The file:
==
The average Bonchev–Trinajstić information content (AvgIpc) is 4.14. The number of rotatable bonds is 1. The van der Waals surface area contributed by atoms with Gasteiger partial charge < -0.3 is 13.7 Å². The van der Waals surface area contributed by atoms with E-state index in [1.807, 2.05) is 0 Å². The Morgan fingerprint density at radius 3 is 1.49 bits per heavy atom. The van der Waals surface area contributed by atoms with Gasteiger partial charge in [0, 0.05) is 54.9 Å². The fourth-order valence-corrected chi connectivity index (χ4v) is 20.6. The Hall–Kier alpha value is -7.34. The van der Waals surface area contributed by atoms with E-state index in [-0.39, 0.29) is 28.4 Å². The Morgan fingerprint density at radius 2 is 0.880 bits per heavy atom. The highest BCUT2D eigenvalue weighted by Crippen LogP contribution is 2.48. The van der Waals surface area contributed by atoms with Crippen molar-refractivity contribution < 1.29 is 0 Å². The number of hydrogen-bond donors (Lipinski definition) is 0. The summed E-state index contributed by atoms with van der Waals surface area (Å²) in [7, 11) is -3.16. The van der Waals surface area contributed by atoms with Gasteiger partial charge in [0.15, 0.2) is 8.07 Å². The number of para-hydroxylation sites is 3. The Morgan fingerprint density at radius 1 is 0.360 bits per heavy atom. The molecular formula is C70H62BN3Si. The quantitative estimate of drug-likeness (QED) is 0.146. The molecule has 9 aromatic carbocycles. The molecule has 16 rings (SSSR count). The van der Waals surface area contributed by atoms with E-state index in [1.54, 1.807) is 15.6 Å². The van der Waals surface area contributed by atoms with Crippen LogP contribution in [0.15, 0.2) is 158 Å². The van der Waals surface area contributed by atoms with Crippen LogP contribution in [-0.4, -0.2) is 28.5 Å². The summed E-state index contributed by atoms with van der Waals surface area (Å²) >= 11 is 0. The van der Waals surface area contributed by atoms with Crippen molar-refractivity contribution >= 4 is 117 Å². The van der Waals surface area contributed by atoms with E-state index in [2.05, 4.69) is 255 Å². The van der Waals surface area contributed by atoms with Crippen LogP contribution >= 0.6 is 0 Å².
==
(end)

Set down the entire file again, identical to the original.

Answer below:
The average Bonchev–Trinajstić information content (AvgIpc) is 4.14. The number of rotatable bonds is 1. The van der Waals surface area contributed by atoms with Gasteiger partial charge < -0.3 is 13.7 Å². The van der Waals surface area contributed by atoms with E-state index in [1.807, 2.05) is 0 Å². The Morgan fingerprint density at radius 3 is 1.49 bits per heavy atom. The van der Waals surface area contributed by atoms with Gasteiger partial charge in [0, 0.05) is 54.9 Å². The fourth-order valence-corrected chi connectivity index (χ4v) is 20.6. The Hall–Kier alpha value is -7.34. The van der Waals surface area contributed by atoms with E-state index in [-0.39, 0.29) is 28.4 Å². The Morgan fingerprint density at radius 2 is 0.880 bits per heavy atom. The highest BCUT2D eigenvalue weighted by Crippen LogP contribution is 2.48. The van der Waals surface area contributed by atoms with Crippen molar-refractivity contribution < 1.29 is 0 Å². The number of hydrogen-bond donors (Lipinski definition) is 0. The summed E-state index contributed by atoms with van der Waals surface area (Å²) in [7, 11) is -3.16. The van der Waals surface area contributed by atoms with Gasteiger partial charge in [0.15, 0.2) is 8.07 Å². The number of para-hydroxylation sites is 3. The Morgan fingerprint density at radius 1 is 0.360 bits per heavy atom. The molecular formula is C70H62BN3Si. The quantitative estimate of drug-likeness (QED) is 0.146. The molecule has 9 aromatic carbocycles. The molecule has 16 rings (SSSR count). The van der Waals surface area contributed by atoms with E-state index in [1.54, 1.807) is 15.6 Å². The van der Waals surface area contributed by atoms with Crippen LogP contribution in [0.15, 0.2) is 158 Å². The van der Waals surface area contributed by atoms with Crippen LogP contribution in [-0.4, -0.2) is 28.5 Å². The summed E-state index contributed by atoms with van der Waals surface area (Å²) >= 11 is 0. The van der Waals surface area contributed by atoms with Crippen molar-refractivity contribution >= 4 is 117 Å². The van der Waals surface area contributed by atoms with E-state index in [2.05, 4.69) is 255 Å². The van der Waals surface area contributed by atoms with Crippen LogP contribution >= 0.6 is 0 Å².